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of Cambridge, to be educated for the church; and another every seven years to that of Oxford. The following is a recent annual return:

Children put forth Apprentices


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Children under care of the Hospital





To be admitted on Presentation As a building, Christ's Hospital is very extensive, and consists of various irregular parts. The south front, adjoining Newgate Street, is ornamented with Doric pilasters and a statue of the founder: but so confined is the general situation of the buildings, that it is only in an area before Christ-Church, to which there is a passage from Newgate Street, that this front can be fully seen. The ancient cloisters serve as a thoroughfare for foot-passengers, and as a place for the boys to amuse themselves in during wet weather.

The great Hall is a spacious room, in which the boys breakfast, dine, and sup. It was built after the great fire of London, at the sole charge of Sir John Frederic, alderman of London, and cost 5000l. On one side, at the upper end, is a very large picture by Verrio, representing James II. surrounded by his nobles, receiving the president, governors, and many of the children of the hospital. In this picture are half-lengths of Edward VI. and Charles II. represented suspended to the wall as portraits. Another painting exhibits Edward VI. delivering the charter of the hospital to the Lord Mayor and Aldermen, who are in their robes, and kneeling. Near the King is Bishop Ridley. A new and commodious hall is now building from the designs of John Shaw, Esq. Architect. The Duke of York laid the foundation stone in April 1825.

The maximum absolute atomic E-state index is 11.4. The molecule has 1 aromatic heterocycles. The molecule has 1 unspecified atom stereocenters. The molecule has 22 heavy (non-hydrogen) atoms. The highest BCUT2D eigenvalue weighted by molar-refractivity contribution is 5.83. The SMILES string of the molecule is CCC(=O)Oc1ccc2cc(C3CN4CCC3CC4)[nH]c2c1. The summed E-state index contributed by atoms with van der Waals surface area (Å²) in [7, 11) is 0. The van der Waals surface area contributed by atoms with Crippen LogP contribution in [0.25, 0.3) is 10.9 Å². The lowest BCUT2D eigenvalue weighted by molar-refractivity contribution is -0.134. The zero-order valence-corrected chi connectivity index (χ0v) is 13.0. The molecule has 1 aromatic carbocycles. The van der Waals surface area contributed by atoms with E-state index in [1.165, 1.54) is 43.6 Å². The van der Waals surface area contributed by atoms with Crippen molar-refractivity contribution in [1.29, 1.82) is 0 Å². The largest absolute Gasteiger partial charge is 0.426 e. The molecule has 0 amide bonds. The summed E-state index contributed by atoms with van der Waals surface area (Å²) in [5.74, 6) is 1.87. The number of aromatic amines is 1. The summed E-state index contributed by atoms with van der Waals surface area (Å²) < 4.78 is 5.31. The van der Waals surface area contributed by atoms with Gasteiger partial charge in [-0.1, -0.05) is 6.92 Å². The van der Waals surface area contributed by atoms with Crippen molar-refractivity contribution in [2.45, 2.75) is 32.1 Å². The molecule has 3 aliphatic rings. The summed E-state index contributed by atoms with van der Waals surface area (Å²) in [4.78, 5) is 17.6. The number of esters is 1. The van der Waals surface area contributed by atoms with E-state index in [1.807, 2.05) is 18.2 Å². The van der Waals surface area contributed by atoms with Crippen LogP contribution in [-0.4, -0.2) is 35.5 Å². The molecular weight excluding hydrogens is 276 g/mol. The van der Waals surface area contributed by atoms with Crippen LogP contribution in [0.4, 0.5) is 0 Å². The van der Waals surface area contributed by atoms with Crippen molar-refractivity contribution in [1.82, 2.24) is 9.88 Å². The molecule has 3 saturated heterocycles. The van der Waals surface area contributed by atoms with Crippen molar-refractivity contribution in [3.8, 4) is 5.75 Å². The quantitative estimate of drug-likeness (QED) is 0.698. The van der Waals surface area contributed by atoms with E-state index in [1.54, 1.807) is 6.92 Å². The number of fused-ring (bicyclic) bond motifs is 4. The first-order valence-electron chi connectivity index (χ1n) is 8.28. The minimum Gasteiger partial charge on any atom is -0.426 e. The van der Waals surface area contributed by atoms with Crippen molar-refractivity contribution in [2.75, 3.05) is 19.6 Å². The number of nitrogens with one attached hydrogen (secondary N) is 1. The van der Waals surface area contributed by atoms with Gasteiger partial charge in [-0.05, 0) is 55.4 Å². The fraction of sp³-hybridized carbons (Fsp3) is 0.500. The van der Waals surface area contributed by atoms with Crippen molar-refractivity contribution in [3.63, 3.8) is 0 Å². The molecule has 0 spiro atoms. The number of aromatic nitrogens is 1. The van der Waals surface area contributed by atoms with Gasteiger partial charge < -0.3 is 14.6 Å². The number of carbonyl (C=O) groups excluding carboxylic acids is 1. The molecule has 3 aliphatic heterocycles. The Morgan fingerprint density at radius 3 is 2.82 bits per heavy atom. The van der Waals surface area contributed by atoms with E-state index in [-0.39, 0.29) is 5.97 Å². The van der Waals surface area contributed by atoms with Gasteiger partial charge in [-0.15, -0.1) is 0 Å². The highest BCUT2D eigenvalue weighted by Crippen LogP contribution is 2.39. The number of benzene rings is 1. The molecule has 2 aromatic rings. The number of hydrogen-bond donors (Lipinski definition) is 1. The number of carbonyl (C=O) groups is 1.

In the spacious apartment, where the governors meet, called the Court-Room, are portraits of Edward VI. by Holbein, and of the chief benefactors to the hospital. In another room, the interior of which is entirely faced with stone, are kept the records, deeds, and other writings, of the hospital. One of the books is the early record of the hospital; it contains an anthem sung: by the first children, very beautifully illuminated, according to the custom of the time.